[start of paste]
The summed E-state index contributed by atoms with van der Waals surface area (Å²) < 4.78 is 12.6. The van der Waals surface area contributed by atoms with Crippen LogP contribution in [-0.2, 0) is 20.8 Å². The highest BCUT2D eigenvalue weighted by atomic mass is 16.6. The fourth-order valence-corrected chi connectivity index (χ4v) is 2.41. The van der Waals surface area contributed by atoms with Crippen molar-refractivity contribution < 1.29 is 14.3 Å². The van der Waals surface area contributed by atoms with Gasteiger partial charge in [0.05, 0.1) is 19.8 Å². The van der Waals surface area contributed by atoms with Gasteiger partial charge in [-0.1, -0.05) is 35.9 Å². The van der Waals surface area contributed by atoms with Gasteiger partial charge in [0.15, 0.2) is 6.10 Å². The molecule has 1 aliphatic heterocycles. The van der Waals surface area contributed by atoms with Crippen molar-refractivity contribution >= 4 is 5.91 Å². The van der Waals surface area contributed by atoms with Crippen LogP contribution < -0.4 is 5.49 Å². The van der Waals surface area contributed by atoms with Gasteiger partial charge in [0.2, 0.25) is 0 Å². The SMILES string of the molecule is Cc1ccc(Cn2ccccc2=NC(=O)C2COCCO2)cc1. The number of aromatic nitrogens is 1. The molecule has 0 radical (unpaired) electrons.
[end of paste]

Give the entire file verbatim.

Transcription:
The summed E-state index contributed by atoms with van der Waals surface area (Å²) < 4.78 is 12.6. The van der Waals surface area contributed by atoms with Crippen LogP contribution in [-0.2, 0) is 20.8 Å². The highest BCUT2D eigenvalue weighted by atomic mass is 16.6. The fourth-order valence-corrected chi connectivity index (χ4v) is 2.41. The van der Waals surface area contributed by atoms with Crippen molar-refractivity contribution < 1.29 is 14.3 Å². The van der Waals surface area contributed by atoms with Gasteiger partial charge in [0.05, 0.1) is 19.8 Å². The van der Waals surface area contributed by atoms with Gasteiger partial charge in [-0.1, -0.05) is 35.9 Å². The van der Waals surface area contributed by atoms with Gasteiger partial charge in [0.15, 0.2) is 6.10 Å². The molecule has 1 aliphatic heterocycles. The van der Waals surface area contributed by atoms with Crippen molar-refractivity contribution >= 4 is 5.91 Å². The van der Waals surface area contributed by atoms with Crippen LogP contribution < -0.4 is 5.49 Å². The van der Waals surface area contributed by atoms with Gasteiger partial charge in [0.2, 0.25) is 0 Å². The SMILES string of the molecule is Cc1ccc(Cn2ccccc2=NC(=O)C2COCCO2)cc1. The number of aromatic nitrogens is 1. The molecule has 0 radical (unpaired) electrons.